Summary: multi-level inspection process at federally inspected meat plants

Federally inspected meat processing facilities in Canada have a multi-level inspection process to detect cattle and beef that are at risk of carrying disease or containing unacceptable residues.

Ante-mortem inspection: As legislated in the Meat Inspection Regulations, 1990, all cattle are inspected by Canadian Food Inspection Agency (CFIA) inspection staff before they are slaughtered. Among other things, this inspection ensures that all cattle carry the mandatory individual animal identification ear tag to assist in disease trace-back, identifies animals that require special handling for animal welfare reasons, identifies any animal welfare infractions and those animals that appear to be unhealthy. Animals that raise concerns are called “suspect”. Continue reading

Bug Spray for Beef?

This article written by Dr. Reynold Bergen, BCRC Science Director, originally appeared in the January 2014 issue of Canadian Cattlemen magazine and is reprinted with permission.

The last two research columns have been about technologies and best practices that large and small beef packers can adopt to avoid bacterial contamination during dressing of beef carcasses, and to avoid bacterial (re)contamination of beef cuts and trim during further processing. Ground beef is more of a food safety risk than other cuts, for reasons discussed in last month’s column. As a result, Dr. Colin Gill, Xianqin Yang, Madhu Badoni and Mohamed Youssef of AAFC’s Lacombe Research Station have studied whether lactic acid sprays can combat E. coli in beef trim. Continue reading

A more efficient screening test for trichomoniasis

Trichomoniasis (or trich, pronounced “trick”) and other venereal diseases can result in large numbers of open cows at the end of the breeding season, and cause enormous economic losses in the cow-calf sector. Good diagnostic tests are available for trich, but these tests require that bulls be tested three times, one week apart, with no breeding activity in between.

A recently-completed research project funded by the National Check-off and Canada’s Beef Science Cluster studied whether samples from multiple bulls could be pooled together and tested as a group using PCR trich tests. If effective, pooling strategies would make testing for trich more affordable and feasible during routine breeding soundness examinations. Continue reading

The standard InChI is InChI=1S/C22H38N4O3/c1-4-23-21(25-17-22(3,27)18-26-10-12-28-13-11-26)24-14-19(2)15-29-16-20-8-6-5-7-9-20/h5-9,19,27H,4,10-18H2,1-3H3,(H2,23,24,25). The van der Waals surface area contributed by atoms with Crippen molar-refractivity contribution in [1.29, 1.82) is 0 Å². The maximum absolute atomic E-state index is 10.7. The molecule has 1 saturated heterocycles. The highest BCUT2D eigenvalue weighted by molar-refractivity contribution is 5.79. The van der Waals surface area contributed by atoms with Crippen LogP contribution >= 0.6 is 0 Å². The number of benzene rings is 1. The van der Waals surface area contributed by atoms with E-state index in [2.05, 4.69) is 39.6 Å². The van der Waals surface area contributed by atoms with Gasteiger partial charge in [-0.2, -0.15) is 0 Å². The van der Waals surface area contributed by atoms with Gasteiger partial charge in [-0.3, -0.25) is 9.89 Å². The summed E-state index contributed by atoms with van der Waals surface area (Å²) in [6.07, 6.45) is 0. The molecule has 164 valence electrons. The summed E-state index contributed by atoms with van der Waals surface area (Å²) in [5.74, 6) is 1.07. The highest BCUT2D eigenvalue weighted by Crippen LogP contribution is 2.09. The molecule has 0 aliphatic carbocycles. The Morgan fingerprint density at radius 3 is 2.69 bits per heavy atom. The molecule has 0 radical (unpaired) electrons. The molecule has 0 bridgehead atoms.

5 ways to prepare to meet future sustainable beef requirements

This is a guest post written by Fawn Jackson, Canadian Cattlemen’s Association Manager of Environmental Affairs.

The market appears to be sending a strong signal that consumers want sustainable products, and furthermore, they want proof. Last week McDonalds announced a commitment to source verified sustainable beef by 2016. A&W currently claims their beef has been raised by producers at the leading edge of sustainable production practices and Walmart continually promises to deliver more sustainable agricultural products.

Beef producers in Canada and abroad are left wondering: Continue reading

The impact of food safety recalls on Canadian beef demand

A number of food safety events and recalls have raised consumer awareness about the risks associated with food borne pathogens.  While consumer confidence in the food safety system as a whole has not waned in the long run, food safety events can have important short and medium-term impacts.

A recent study led by Dr. John Cranfield at the University of Guelph examined whether food safety related recalls of beef and non-meat food products arising from possible E. coli contamination in Canada, and similar recalls in the U.S., affect beef demand in Canada. Continue reading

Does Canadian beef demand respond to quality improvements?

Beef demand is an indication of consumers’ willingness to purchase, and refers to how much beef will be consumed at a given price. Higher beef consumption at higher prices indicates stronger demand; smaller consumption at a lower price indicates weaker demand.  However, stronger demand can also be the result of lower consumption at higher prices or higher consumption at lower prices if the positive change is larger than the negative change. This is measured by the Canadian Retail Beef Demand Index.

Beef demand is influenced by consumer income, prices of competing proteins (e.g. poultry, pork and lentils) and evolving consumer preferences for convenience, health benefits and taste.  Continue reading